Radiosynoviorthesis9 (RSO) is the restoration (orthesis) of the synovia by the local application of radioactive agents (radiolabelled particulates and radionuclideloaded colloid particles), which emit beta rays. In the different types of arthritides, as well as in the activated arthrosis (osteoarthritis), the main cause of pain and discomfort is the underlying synovitis. Therefore, through radiosynoviorthesis one tries to influence the synovial process favorably as an alternative to early surgical synovectomy, especially when a surgical approach is contraindicated10.

The injection of the radiopharmaceutical into the joint cavity is followed by phagocytosis11 of it's' molecules by the outermost cellular layer of the synovial membrane (Figure 1A). Due to this selective irradiation, the result is apoptosis and ablation of the inflamed synovial membrane. A reduction in the number and the size of the synovial villi is observed and a decrease of the involved hyperaemia (thrombotic occlusion of capillaries) as well.

Figure 1:
Mechanism of Action of RSO (A) ί-Emitting colloidal particles (yellow stars) phagocytized by inflamed hypertrophic synovial lining with proliferating synoviocytes (pink). Top cartilage layer remains unaffected. (B) Subsequent cell damage and sclerosis ...

There is also a reduction in the filtration and reabsorption of the synovial fluid. After a few months the synovial membrane is fibrosed without signs of mononuclear infiltration (Figure 1B). In this way, further destruction of the joint cavity by immunological reactions is prevented and a long term remission is achieved12.


According to the guidelines of the European Association of Nuclear Medicine, candidates9 for radiosynoviorthesis should have been under a six-month systemic treatment without encouraging results or should have undergone at least one unsuccessful intra-articular injection of a long acting glucocorticoid. The earlier in the course of the disease14, the better results are expected from the application of the procedure (Table 1). Among common indications for RSO stand rheumatoid arthritis, spondyloarthropathy (reactive or psoriatic arthritis), hemarthrosis or synovitis in the hemophiliac, chronic pyrophosphate arthropathy, pigmented villonodular synovitis, persistent effusion after joint prosthesis, osteoarthritis (with mild or moderate radiographic changes) and inflammatory joint diseases such as Lyme disease or Behcet's disease15.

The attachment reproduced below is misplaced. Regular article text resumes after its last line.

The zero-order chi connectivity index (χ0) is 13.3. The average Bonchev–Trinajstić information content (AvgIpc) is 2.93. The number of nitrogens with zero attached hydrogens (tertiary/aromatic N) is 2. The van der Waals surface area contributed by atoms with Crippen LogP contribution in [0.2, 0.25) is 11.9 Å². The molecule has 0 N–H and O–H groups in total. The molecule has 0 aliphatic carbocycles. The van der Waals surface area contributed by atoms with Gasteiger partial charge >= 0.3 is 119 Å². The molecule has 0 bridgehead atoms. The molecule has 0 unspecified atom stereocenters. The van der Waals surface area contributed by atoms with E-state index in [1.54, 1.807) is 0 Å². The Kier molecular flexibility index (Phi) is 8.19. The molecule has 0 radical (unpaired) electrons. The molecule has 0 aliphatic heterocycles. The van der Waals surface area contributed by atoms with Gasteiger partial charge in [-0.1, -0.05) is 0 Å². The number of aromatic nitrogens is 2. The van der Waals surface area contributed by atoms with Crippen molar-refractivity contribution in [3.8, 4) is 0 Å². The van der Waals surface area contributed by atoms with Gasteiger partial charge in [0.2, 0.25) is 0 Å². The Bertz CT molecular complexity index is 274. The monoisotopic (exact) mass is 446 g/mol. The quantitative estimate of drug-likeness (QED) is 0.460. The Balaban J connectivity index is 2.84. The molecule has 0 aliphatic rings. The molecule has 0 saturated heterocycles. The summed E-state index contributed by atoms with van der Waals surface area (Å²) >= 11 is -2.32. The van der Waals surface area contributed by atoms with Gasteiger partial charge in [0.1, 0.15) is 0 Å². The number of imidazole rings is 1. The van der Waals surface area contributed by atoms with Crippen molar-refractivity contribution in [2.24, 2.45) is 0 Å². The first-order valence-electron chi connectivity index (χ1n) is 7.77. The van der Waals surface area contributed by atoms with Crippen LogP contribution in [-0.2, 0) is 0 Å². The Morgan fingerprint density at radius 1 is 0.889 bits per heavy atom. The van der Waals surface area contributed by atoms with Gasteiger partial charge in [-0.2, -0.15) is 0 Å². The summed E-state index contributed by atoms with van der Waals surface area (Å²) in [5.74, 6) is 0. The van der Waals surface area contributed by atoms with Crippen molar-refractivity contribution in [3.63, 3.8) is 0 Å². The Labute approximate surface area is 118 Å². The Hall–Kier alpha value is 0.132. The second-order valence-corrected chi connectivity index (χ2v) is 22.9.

Table 1:
Groups for RSO14.


The procedure should not be used9 in case of pregnancy, breastfeeding, ruptured baker's cyst (concerning the knee joint) or local skin infection. It should be applied in children and young patients (<20 years) only if the benefit of treatment is likely to outweigh the potential hazards. Extensive joint instability and osteoarthritis with severe joint destruction are relatively contraindicated.

Radiopharmaceutical selection for RSO of the small joints

Various radiopharmaceuticals are available for radiosynoviorthesis, in a colloidal or particulate form. The most commonly used worldwide are [90Y] ytrium silicate/ citrate colloid, [186Re] rhenium sulfur colloid, [169Er] erbium citrate colloid and [32P] chromic phosphate. Their selection depends on the physical half live of the radionuclide, the mean tissue penetrance of the emitted b-particles, the size of the particles in use, their biodegradability and irreversible binding of the radionuclide to them, as well as the size of the joint to be treated. The smaller the joint, the shorter the range of the emitted beta particles should be. Besides, the thickness of the synovium and the amount of the synovial fluid affect radiation delivery16. For radiosynoviorthesis of the small joints2,9 as the MCP, PIP and metatarsophalangeal (MTP), [169Er] erbium citrate colloid is used. Other joints, that can be treated with [169Er] erbium as well, are DIP, tarsometatarsal (TMT), the proximal tibiofibular joint and the thumb base joint or first carpometacarpal (CMC I).

[169Er] erbium decays under emission of beta particles17 to stable [169Tm] thulium. It has a physical half life of 9.5 days and the maximum energy of the b particles is 0.34 MeV. The maximum range in soft tissue is 1mm, whereas the mean range lies between 0.2 and 0.3mm. The fraction of gamma rays is negligible; therefore a distribution posttherapeutic scintigraphy is not possible. The administered activity and the injected volume vary according to the volume of the joint to be treated. Usual applications9 consist of 20-40 MBq in 1ml for MCP joints, 30-40 MBq in 1ml for MTP joints and 15-20 MBq in 0.5 ml for PIP and DIP joints. As many joints can be treated at the same session, the total activity of erbium injected should not exceed 750 MBq at a single session.

Pretreatment evaluation